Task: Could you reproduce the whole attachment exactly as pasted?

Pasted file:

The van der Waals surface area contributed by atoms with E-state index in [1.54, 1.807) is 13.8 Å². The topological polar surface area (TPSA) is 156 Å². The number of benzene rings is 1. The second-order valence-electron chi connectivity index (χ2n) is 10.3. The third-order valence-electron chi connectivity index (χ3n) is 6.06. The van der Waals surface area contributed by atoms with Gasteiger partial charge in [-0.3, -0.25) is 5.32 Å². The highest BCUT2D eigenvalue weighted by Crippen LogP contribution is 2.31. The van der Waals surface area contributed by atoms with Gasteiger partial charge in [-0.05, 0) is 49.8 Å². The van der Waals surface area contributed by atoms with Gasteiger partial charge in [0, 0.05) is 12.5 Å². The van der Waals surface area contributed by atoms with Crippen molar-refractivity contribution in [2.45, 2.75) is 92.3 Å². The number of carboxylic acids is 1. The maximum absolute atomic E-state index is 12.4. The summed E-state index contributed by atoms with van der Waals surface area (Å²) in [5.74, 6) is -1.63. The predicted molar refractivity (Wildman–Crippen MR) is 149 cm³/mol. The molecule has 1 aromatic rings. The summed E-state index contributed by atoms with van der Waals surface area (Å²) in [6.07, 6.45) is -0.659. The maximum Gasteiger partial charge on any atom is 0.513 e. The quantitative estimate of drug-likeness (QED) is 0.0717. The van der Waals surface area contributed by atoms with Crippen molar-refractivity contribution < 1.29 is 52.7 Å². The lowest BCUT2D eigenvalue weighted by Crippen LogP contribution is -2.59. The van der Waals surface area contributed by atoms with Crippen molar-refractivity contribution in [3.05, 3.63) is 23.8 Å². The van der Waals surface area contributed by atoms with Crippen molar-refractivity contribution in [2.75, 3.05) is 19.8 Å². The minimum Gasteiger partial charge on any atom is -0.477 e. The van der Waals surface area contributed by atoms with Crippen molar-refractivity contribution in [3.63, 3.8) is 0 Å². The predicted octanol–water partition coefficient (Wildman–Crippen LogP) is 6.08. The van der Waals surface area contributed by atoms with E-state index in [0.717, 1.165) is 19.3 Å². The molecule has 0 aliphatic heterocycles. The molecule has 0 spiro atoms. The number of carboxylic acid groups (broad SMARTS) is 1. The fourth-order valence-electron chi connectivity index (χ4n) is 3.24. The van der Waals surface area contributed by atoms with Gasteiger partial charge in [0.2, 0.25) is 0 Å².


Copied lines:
The van der Waals surface area contributed by atoms with E-state index in [1.54, 1.807) is 13.8 Å². The topological polar surface area (TPSA) is 156 Å². The number of benzene rings is 1. The second-order valence-electron chi connectivity index (χ2n) is 10.3. The third-order valence-electron chi connectivity index (χ3n) is 6.06. The van der Waals surface area contributed by atoms with Gasteiger partial charge in [-0.3, -0.25) is 5.32 Å². The highest BCUT2D eigenvalue weighted by Crippen LogP contribution is 2.31. The van der Waals surface area contributed by atoms with Gasteiger partial charge in [-0.05, 0) is 49.8 Å². The van der Waals surface area contributed by atoms with Gasteiger partial charge in [0, 0.05) is 12.5 Å². The van der Waals surface area contributed by atoms with Crippen molar-refractivity contribution in [2.45, 2.75) is 92.3 Å². The number of carboxylic acids is 1. The maximum absolute atomic E-state index is 12.4. The summed E-state index contributed by atoms with van der Waals surface area (Å²) in [5.74, 6) is -1.63. The predicted molar refractivity (Wildman–Crippen MR) is 149 cm³/mol. The molecule has 1 aromatic rings. The summed E-state index contributed by atoms with van der Waals surface area (Å²) in [6.07, 6.45) is -0.659. The maximum Gasteiger partial charge on any atom is 0.513 e. The quantitative estimate of drug-likeness (QED) is 0.0717. The van der Waals surface area contributed by atoms with Crippen molar-refractivity contribution < 1.29 is 52.7 Å². The lowest BCUT2D eigenvalue weighted by Crippen LogP contribution is -2.59. The van der Waals surface area contributed by atoms with Crippen molar-refractivity contribution in [3.05, 3.63) is 23.8 Å². The van der Waals surface area contributed by atoms with Crippen molar-refractivity contribution in [2.75, 3.05) is 19.8 Å². The minimum Gasteiger partial charge on any atom is -0.477 e. The van der Waals surface area contributed by atoms with Crippen molar-refractivity contribution in [3.63, 3.8) is 0 Å². The predicted octanol–water partition coefficient (Wildman–Crippen LogP) is 6.08. The van der Waals surface area contributed by atoms with E-state index in [0.717, 1.165) is 19.3 Å². The molecule has 0 aliphatic heterocycles. The molecule has 0 spiro atoms. The number of carboxylic acid groups (broad SMARTS) is 1. The fourth-order valence-electron chi connectivity index (χ4n) is 3.24. The van der Waals surface area contributed by atoms with Gasteiger partial charge in [0.2, 0.25) is 0 Å².